Prince also reveals a different Voldemort. Previous installments had presented us with a dark, power hungry wizard who wants, at all cost, to avoid death, and to dominate and rule over everything and everyone. No book took the time to tell that wizard's story - he was The Enemy, and that's all we needed to know. Prince tells us otherwise: Harry needs to know a lot more if Voldemort is to be defeated. Through a recollection of memories piecing together Tom Riddle's back story, we learn of his quest to defeat death, and along the way, his reasons for wanting to do so.

When I ended book 6, I realized my original plan of reading it and only it was not going to work. I needed to read book 7 to understand the story fully. Those two books have a stronger connection than any other in the series. And so I read the seventh.

I still disagree with the inclusion of the Hallows and the somewhat Hollywoodyan turn of events (the Gringotts escape, the big final battle). I still think that while Prince creates a darkened, decaying London, a sense of desolation and a plot of dark, misterious and dangerous magic, Hallows puts the reader through many over-dramatic deaths, fictional magic that can't be taken seriously (the whole recovering of Gryffindor's sword in the frozen lake is a prime example), many moments that only make sense on the premise that Harry had a "feeling" of what to do and a terrible, should-have-never-been-written-epilogue. But now I also saw what makes this book worthwhile, and that's Albus Dumbledore and Severus Snape.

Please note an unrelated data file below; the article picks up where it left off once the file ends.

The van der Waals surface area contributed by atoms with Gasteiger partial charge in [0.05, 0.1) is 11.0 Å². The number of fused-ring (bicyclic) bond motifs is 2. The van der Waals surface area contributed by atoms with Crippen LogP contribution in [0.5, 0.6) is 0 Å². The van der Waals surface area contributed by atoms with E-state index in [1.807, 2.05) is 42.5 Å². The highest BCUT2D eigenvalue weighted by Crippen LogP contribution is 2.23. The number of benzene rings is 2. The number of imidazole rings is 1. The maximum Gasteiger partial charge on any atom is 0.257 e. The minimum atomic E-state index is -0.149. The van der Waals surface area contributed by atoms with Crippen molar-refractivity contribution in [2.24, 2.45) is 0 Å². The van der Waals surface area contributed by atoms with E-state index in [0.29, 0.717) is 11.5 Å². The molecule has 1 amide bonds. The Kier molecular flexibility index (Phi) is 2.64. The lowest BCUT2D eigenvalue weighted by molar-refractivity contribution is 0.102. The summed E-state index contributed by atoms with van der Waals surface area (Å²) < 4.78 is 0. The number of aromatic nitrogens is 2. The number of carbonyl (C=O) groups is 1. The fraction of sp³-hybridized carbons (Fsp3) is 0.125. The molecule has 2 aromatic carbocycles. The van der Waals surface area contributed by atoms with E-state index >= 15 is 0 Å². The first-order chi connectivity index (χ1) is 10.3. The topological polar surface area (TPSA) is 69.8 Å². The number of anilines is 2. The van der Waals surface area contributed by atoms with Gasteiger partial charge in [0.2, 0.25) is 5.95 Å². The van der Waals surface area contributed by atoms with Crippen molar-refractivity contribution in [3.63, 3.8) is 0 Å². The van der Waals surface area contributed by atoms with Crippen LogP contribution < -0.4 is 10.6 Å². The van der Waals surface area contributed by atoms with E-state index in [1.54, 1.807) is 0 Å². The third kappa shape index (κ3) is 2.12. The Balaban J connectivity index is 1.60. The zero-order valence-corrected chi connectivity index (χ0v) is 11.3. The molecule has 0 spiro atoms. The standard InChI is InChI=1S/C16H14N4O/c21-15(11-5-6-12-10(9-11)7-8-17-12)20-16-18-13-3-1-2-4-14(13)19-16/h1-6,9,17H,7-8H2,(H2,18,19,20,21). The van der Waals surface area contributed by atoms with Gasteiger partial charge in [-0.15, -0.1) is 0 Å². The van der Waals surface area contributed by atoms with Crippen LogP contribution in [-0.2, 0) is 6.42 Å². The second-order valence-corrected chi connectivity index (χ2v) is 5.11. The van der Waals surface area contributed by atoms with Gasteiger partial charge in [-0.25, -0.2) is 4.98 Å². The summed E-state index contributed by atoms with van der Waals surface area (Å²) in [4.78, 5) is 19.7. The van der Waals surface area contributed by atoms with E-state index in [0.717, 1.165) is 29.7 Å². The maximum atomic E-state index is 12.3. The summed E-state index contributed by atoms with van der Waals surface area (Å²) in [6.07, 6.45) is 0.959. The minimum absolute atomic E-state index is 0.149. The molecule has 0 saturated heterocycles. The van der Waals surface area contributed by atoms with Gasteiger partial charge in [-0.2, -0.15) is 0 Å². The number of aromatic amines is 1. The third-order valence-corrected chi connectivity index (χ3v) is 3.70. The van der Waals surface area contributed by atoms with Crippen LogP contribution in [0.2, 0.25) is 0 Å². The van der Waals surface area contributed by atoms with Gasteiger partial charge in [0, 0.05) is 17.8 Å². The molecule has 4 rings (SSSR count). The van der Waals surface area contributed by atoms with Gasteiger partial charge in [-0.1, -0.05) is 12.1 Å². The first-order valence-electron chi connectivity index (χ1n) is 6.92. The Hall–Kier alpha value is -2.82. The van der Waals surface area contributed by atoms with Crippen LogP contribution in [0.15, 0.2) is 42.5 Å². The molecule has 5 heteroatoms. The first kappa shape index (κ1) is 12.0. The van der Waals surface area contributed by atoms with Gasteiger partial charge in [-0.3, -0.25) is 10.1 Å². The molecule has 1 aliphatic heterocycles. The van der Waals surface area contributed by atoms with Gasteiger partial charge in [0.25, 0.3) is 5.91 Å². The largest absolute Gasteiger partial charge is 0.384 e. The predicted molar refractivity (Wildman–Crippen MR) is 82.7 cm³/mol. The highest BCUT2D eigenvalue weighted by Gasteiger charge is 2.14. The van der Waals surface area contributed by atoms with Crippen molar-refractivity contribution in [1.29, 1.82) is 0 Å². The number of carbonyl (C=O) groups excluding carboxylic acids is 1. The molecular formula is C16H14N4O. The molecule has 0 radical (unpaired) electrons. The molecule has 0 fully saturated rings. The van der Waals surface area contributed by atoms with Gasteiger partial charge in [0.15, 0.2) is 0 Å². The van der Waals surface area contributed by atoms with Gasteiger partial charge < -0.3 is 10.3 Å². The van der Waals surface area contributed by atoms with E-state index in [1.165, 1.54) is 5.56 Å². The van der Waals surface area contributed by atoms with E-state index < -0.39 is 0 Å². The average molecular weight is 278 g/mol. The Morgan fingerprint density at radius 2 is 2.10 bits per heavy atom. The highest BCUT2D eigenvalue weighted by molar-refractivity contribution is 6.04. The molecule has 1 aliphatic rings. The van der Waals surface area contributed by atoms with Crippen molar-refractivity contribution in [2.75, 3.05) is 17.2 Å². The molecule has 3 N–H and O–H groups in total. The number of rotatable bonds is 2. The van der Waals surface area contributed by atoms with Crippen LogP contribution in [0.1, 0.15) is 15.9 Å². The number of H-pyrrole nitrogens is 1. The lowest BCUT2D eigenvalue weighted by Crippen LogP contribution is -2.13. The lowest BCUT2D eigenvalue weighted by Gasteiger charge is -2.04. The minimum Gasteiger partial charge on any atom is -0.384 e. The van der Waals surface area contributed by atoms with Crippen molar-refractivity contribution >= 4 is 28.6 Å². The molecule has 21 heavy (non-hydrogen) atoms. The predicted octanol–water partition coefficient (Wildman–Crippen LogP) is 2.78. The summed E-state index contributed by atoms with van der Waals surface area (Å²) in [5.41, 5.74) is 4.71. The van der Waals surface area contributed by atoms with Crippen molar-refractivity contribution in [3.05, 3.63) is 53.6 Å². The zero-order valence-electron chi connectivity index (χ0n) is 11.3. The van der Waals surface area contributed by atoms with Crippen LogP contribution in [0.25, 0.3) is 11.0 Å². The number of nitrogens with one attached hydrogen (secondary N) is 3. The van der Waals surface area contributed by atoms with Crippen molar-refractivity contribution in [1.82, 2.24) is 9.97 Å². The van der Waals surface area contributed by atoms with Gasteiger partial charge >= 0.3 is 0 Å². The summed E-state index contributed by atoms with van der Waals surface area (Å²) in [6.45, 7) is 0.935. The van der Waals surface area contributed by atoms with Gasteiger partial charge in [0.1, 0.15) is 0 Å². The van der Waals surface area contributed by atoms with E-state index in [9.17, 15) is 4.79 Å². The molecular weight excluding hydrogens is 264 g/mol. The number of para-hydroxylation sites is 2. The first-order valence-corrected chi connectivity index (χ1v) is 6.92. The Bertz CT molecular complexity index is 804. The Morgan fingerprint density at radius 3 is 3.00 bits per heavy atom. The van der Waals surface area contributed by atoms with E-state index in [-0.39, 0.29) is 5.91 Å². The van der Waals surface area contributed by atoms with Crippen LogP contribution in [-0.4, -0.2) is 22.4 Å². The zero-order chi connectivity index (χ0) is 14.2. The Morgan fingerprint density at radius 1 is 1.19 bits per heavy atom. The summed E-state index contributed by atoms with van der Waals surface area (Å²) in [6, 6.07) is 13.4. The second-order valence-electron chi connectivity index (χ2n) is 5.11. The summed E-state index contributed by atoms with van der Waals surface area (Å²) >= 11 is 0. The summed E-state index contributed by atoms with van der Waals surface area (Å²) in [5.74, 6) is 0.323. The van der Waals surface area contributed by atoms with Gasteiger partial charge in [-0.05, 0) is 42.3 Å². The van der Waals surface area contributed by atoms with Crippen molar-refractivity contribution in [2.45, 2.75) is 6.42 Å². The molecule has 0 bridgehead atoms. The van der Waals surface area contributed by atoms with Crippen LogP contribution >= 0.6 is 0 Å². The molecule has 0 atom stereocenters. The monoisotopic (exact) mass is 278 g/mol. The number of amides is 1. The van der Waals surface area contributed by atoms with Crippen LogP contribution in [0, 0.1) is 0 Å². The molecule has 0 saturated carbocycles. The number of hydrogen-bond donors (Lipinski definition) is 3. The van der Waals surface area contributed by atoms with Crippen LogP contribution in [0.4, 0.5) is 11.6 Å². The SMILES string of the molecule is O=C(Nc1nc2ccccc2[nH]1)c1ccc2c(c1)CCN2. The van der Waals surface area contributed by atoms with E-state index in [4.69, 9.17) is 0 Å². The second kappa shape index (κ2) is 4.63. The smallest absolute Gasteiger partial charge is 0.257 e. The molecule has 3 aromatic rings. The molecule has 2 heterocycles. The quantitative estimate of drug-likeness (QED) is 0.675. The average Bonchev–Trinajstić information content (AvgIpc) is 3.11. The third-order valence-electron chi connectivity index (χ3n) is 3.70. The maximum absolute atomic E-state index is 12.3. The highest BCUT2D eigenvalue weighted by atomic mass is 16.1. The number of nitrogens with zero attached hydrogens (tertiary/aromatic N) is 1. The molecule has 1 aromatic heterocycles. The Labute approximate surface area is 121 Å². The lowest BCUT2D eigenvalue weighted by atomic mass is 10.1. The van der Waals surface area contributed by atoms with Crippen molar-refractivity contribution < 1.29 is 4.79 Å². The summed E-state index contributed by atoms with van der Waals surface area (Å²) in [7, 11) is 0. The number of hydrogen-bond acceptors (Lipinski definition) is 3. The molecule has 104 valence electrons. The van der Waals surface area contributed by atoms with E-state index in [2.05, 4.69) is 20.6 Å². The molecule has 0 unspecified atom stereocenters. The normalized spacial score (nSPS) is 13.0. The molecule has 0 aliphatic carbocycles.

First, Dumbledore. An essay could be written on how a character that is dead (and doesn't reappear in any way except for a dream sequence and a portrait that talks) can play such an important role in a story. While Prince gave as a different, hardened Dumbledore, Hallows tells us the story behing the greatest wizard of all time and the reason for his pre-death change. Dumbledore, as it turns out, was just as or more human than many of the book's characters. He had a family he neglected. He once engaged in very Voldemort-like Muggle domination discussions. He was buddies with the pre-Voldemort, Grindelwald. He felt regret for all of that, and brought about his demise for trying to undo it (wearing the cursed Resurrection Stone to bring back his parents and sister). And, last but not least, he planned his last steps down to the moment he died (and after, as he left everyone orders and clues to finosh Voldemort for good).